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Drinking coffee can prevent colon cancer.

 

      Drinking a few cups of coffee a day helps slow the progression of colon cancer, a new US study said.

The study, conducted by a team of scientists at the Mayo Clinic Medical School in Phoenix, conducted for 13 years (from 2005 to 2018), monitored the health of nearly 1,200 patients and their daily intake of food and drinks. The results, published on September 17 in the journal JAMA Oncology, showed that those who drank 4 or more cups of coffee per day, had a 36% higher survival rate.

Metastatic colon cancer is an incurable disease, but diet and exercise increase longevity, says Christopher Mackintosh, an expert at the Mayo Clinic Medical School, part of the research team.

“Our research shows that patients who are undergoing chemotherapy for metastatic colorectal cancer have a habit of drinking coffee, prolonging life,” said Christopher Mackintosh.

Specifically, patients who drink one cup of coffee per day can live for 30 months after diagnosis. People who drink 2-3 cups per day live for 32 months. People drink 4 cups of coffee or more, with a survival time of 39 months.

What’s more, coffee slows cancer progression. People who drink 2-3 cups of coffee a day find their condition worsening more slowly than those who drink one cup.

Previous studies have shown a link between coffee and cancer progression in patients with colon cancer that has not metastasized. However, according to Christopher Mackintosh, this is the first study on the effects of coffee on patients with metastatic colorectal cancer. Research shows a link, but it’s not enough to prove that drinking coffee actually reduces your risk of dying or developing colon cancer.

Christopher Mackintosh warns colon cancer patients not to drink a lot of coffee just because of the results of this study. Instead, he recommends that people with colon cancer who prefer coffee can continue enjoying without worrying about their cancer prognosis worsening.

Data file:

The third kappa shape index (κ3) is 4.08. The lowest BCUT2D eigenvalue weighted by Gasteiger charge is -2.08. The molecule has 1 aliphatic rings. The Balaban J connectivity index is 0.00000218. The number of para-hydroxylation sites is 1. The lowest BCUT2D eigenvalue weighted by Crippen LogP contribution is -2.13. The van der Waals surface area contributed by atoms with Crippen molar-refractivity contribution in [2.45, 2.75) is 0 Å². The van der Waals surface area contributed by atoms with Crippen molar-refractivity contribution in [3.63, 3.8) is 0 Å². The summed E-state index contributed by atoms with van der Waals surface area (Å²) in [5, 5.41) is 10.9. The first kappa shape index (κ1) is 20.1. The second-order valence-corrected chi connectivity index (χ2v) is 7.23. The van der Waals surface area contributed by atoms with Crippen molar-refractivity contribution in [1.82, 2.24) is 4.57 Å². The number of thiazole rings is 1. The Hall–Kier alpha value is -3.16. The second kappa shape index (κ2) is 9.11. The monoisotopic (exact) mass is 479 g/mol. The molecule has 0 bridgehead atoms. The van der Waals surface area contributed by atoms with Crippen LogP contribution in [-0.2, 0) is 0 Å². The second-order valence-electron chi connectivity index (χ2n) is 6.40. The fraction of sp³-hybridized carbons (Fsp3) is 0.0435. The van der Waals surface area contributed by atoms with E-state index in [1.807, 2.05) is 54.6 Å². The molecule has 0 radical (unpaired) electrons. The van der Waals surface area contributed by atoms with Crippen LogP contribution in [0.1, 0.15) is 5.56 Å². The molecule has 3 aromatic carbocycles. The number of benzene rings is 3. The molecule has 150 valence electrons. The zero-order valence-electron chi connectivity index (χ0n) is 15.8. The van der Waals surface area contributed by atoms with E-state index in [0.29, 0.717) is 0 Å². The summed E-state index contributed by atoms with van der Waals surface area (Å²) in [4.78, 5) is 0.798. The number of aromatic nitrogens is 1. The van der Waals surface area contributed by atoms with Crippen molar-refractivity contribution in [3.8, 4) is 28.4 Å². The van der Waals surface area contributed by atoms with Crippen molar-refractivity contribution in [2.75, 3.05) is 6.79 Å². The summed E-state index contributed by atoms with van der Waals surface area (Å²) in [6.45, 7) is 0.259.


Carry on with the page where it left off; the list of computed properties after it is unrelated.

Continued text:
This view is also endorsed by Erikka Loftfield, a researcher in cancer epidemiology and genetics at the National Cancer Institute in Rockville: “This study reassures colorectal cancer people who enjoy enjoying coffee. “.

Loftfield said coffee contains thousands of chemical compounds, including hundreds of potential biological activities. For example, the polyphenols in coffee are anti-aging and anti-inflammatory, and caffeine can increase bowel movements.

Professor Andrew Chan, a professor at the Harvard Medical School and Massachusetts General Hospital, who evaluated the study, explained: “Coffee contains many anti-inflammatory substances and makes cells sensitive to insulin, regulating blood sugar. “This is the mechanism to help reduce the risk of cancer”.

Experts Loftfield and Mackintosh both said that it is necessary to study more closely the role of coffee in the progression of colon cancer.

Written by hoangphat

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